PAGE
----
Phillis Wheatley’s life leaves us with far more questions than answers. If she had lived into the nineteenth century and continued her work, would her early promise have been fulfilled? Perhaps her example would have convinced more people of the talents and possibilities of African Americans. Might Phillis Wheatley have become the poet laureate of the abolition movement?

We will never know the answers to those questions, but there is much to celebrate about the life and work of Phillis Wheatley. She was a pioneer whose work should not be forgotten. 

April and Poetry–Sara Teasdale

April is poetry month, a festival more honored by schools and publishers than by the general public. This year, our April is filled with fear of the coronavirus pandemic, and with questions about what the future holds. Poetry may seem like a frivolous escape, but if we ignore it, we may be missing one element of comfort that would help us get through these stressful days.

Poetry can help us see the world with fresh eyes and remember the sights that will be with us all our lives rather than the jangled thoughts of today. As we walk through today’s deserted streets, the words of Sara Teasdale, who wrote almost 100 years ago, can help us to see April with fresh eyes:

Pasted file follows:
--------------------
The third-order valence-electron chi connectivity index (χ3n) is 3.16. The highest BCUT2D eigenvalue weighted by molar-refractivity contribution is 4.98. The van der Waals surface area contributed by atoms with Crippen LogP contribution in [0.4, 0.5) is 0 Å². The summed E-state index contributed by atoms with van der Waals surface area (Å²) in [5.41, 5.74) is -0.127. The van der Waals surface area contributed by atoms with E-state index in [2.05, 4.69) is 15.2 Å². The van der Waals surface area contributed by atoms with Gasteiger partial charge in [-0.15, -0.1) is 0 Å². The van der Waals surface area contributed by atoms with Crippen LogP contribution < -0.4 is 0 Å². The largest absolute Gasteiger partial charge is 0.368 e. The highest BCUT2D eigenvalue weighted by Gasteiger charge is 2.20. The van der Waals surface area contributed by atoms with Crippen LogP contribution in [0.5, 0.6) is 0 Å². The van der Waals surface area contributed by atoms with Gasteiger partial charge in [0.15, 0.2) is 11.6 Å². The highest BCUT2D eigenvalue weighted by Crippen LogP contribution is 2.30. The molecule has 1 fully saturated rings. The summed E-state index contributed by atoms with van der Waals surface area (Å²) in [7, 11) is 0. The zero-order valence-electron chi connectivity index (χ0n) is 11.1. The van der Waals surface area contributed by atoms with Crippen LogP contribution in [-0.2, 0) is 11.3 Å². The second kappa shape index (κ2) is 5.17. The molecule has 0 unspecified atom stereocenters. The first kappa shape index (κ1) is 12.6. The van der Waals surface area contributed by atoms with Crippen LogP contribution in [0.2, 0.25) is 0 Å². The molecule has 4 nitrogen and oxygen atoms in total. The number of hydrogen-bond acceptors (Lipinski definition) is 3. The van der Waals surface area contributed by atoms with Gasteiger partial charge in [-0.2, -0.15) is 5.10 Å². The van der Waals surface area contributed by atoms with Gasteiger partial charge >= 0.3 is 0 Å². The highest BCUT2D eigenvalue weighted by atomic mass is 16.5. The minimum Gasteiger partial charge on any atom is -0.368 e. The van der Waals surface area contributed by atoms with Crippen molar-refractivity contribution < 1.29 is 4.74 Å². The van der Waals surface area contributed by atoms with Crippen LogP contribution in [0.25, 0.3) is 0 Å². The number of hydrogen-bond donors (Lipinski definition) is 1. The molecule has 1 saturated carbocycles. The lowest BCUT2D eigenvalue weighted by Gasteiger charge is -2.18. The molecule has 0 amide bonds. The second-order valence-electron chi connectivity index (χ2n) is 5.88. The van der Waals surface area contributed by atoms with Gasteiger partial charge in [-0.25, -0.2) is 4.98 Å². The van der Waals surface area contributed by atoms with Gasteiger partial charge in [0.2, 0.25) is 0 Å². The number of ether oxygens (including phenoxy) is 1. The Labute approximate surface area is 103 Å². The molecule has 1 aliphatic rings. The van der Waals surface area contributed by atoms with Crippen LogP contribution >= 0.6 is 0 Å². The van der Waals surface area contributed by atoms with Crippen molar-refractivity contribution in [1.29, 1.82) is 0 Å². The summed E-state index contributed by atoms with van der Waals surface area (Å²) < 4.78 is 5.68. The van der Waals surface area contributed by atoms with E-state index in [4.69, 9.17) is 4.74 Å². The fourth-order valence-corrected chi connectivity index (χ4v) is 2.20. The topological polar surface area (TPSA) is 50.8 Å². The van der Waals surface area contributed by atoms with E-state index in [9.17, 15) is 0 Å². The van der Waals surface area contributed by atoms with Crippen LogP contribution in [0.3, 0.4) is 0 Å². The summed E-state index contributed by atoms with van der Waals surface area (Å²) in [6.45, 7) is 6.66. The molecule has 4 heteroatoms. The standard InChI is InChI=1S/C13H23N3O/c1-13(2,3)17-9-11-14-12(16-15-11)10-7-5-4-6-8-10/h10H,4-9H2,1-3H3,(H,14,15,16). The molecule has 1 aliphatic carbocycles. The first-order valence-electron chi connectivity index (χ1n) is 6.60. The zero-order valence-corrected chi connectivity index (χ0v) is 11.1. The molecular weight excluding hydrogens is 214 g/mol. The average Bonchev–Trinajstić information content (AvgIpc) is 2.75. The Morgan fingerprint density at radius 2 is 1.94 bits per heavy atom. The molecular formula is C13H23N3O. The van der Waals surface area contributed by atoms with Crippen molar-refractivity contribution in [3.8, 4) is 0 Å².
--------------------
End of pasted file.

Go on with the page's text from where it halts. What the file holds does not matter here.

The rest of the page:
The roofs are shining from the rain,
     The sparrows twitter as they fly,
  And with a windy April grace
     The little clouds go by. (April)

Sara Teasdale was an American poet who had a gift for seeing the world through fresh eyes. She was born in St. Louis, Missouri, in 1884 and was home schooled for much of her childhood. She devoted herself to reading and started writing poetry as a teenager. After she went to high school, she became one of a group of women who published The Potter’s Wheel, a literary journal in St. Louis and contributed poems and essays to the journal.

Sara Teasdale as a child

During that time, she traveled frequently to Chicago where she met many writers and artists including Vachel Lindsay, a young poet famous for his attempt to revive the tradition of oral poetry. Lindsay and Teasdale apparently fell in love, but Lindsay did not have enough money to support a wife. Teasdale eventually married another admirer, Ernst Filsinger, a prosperous businessman.  

After her marriage in 1914 Teasdale continued to write and her third collection of poetry River to the Sea, published in 1916 became a bestseller and earned her a Pulitzer Prize. She and her husband moved to New York City where they became part of a circle of writers and artists.

Teasdale’s poetry is lyrical and filled with images of the world around us. Many of her poems have been published in children’s anthologies, but they have an enduring appeal for adults too. They are the kind of poems that often pop into your mind during walks in the country.

I stood beside a hill
Smooth with new-laid snow